How To Choose Your LED Grow Light For Microgreens Growing?

Posted on Jun 23 , 2020


Growing food indoors might seem intimidating, but it is something that you can incorporate into any homestead. Using LED grow light for microgreens, it is very easy to set up a small growing space that doesn’t require much energy to produce quality results. This single indoor space can serve several purposes: growing plant starts for the outdoor garden; keeping a couple of herbs around through winter; supplying supplemental lighting for a house plant or two; or growing my favorite nutrient powerhouse, microgreens.

Why Grow Microgreens

These small delicacies are seeds sowed densely and harvested early, giving you a vibrant, nutrient-dense, and year-round food source. Because nutrients are concentrated in the seedlings, and we are consuming them just after harvest, it is hard for any other food to compete with the nourishment we can get from microgreens. Testing has shown microgreens to be from 4 to 40 times more nutrient-dense than their mature counterparts. Plus they are tasty and versatile. Use them in salads, egg dishes, smoothies, sandwiches, or really any of your favorite dishes. Popular and straightforward varieties to start with include sunflowers, peas, salad mixes, and radishes, but there a many others, and even more ways to form blends with them. We encourage experimenting!

Equipment for Microgreens Growing

  • The LED grow light for microgreens – we suggest a minimum of a 4 foot T8 LED Grow Light. Two of these over two 10×40 flat trays is ideal.

  • The container – each setup will contain two trays; one solid tray for the bottom and one with holes to go inside the solid one (we are creating a bottom watering system)

  • The growing medium – during this case, we’ll use coco coir, but there are many substrates which will be used, including one made up of hemp.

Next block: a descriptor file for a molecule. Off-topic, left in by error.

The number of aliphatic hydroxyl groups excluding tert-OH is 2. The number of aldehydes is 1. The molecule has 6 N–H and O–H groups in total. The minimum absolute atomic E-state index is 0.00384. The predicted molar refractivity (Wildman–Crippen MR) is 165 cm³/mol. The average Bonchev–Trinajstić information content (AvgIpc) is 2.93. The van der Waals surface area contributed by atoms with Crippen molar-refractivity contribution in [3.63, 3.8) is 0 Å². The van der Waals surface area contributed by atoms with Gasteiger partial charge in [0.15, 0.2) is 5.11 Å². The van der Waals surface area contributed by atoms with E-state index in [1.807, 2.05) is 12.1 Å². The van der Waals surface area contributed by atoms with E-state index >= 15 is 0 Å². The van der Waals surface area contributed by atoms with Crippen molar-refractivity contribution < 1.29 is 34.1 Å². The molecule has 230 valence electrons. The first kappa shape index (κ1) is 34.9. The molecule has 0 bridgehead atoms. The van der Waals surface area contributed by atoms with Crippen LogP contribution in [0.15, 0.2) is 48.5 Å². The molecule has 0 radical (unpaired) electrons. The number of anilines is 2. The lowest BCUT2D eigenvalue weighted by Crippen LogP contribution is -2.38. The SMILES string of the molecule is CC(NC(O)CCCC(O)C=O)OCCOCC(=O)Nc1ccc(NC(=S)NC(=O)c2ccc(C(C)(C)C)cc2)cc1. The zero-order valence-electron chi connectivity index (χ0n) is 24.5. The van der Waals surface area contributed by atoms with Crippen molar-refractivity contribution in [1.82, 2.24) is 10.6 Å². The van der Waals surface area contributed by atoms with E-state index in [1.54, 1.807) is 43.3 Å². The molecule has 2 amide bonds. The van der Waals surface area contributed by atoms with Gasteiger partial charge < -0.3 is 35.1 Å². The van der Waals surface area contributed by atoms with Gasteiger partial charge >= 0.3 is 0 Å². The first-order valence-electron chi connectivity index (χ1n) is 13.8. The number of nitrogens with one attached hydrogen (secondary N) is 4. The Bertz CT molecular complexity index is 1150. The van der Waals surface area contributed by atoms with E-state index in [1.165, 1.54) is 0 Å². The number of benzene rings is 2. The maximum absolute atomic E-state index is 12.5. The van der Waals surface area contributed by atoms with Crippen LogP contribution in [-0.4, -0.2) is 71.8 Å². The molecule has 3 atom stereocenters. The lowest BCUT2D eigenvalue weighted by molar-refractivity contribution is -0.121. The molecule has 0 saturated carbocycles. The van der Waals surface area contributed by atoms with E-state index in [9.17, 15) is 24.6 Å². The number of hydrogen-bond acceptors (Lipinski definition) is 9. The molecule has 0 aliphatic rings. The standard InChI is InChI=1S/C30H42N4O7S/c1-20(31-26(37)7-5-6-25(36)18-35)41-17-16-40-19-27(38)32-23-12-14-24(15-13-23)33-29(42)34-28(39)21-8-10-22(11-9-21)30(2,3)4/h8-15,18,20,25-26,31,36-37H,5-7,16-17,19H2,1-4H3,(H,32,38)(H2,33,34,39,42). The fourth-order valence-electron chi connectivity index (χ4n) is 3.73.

• Digital Scale – used for measuring out the proper amount of seed per tray (they vary)

  • Watering Can – it is helpful to have a shower head when watering from the top

  • Small Fan for air circulation

  • Harvesting tool(s) – This will be a very sharp harvesting blade or maybe a pointy pair of scissors. Scissors are not preferred for storage micros as they can bruise the stem, shortening the shelf life.

  • A weight of some sort (a brick, heavy books, whatever can fit into a 10×20 tray)

All Equipment Should Be Clean And Sterile.

Use bleach, hydrogen peroxide, or Star-San to keep everything sanitary. Microgreens are the right environment for growing mold if ideal conditions aren’t met. We find that room temperature will work for most microgreens. The biggest key to success is proper air movement. Allow a fan to gently move some air across your plant canopy. Allow your lights to run a minimum of 14 hours once the newly germinated flats go under them.

The Light Spectrum Is Important

The aim isn’t to best nature, millennia of evolution render that impossible, but to replicate natural sunlight through artificial lighting in a controlled environment. There is no single light source that is capable of managing such a feat; hence, the best grow lights for indoor gardening are those that supplement white light –full spectrum light– with additional red and blue diodes to provide a higher intensity and round out the spectrum.

Interconnectivity And Upgradeability

Although the light spectrum is the single most important consideration, in practice it is far from the only one. Personally, I find interconnectivity and upgradeability to be of the utmost importance. If your grow lights cannot be interconnected, you’ll wind up with an unsightly mess of wires. Likewise, if they can be interconnected, expanding your indoor garden will be breeze. And of course, there is the reality of space and cost. Chances are, you’ll want a very specific size light to accommodate your vision or preexisting stand, and both initial as well as recurring costs need be considered. Since we’ve already discarded red and blue grow lights, you can rest assured the selection below won’t include purple (or “blurple”) lighting, and you need not hide your indoor garden in a dedicated grow box or grow room to avoid the eye-cringe. These grow lights are both effective and pleasant to behold.

The light should be about 12 inches above the trays. This process can take 4 to 7 days. The average height for a finished microgreen is a couple inches, but they need to be harvested before they get tough and woody. Most crops only leave one cut, but there are exceptions, like wheatgrass or peas, which will provide a couple of cuts before abandoning.

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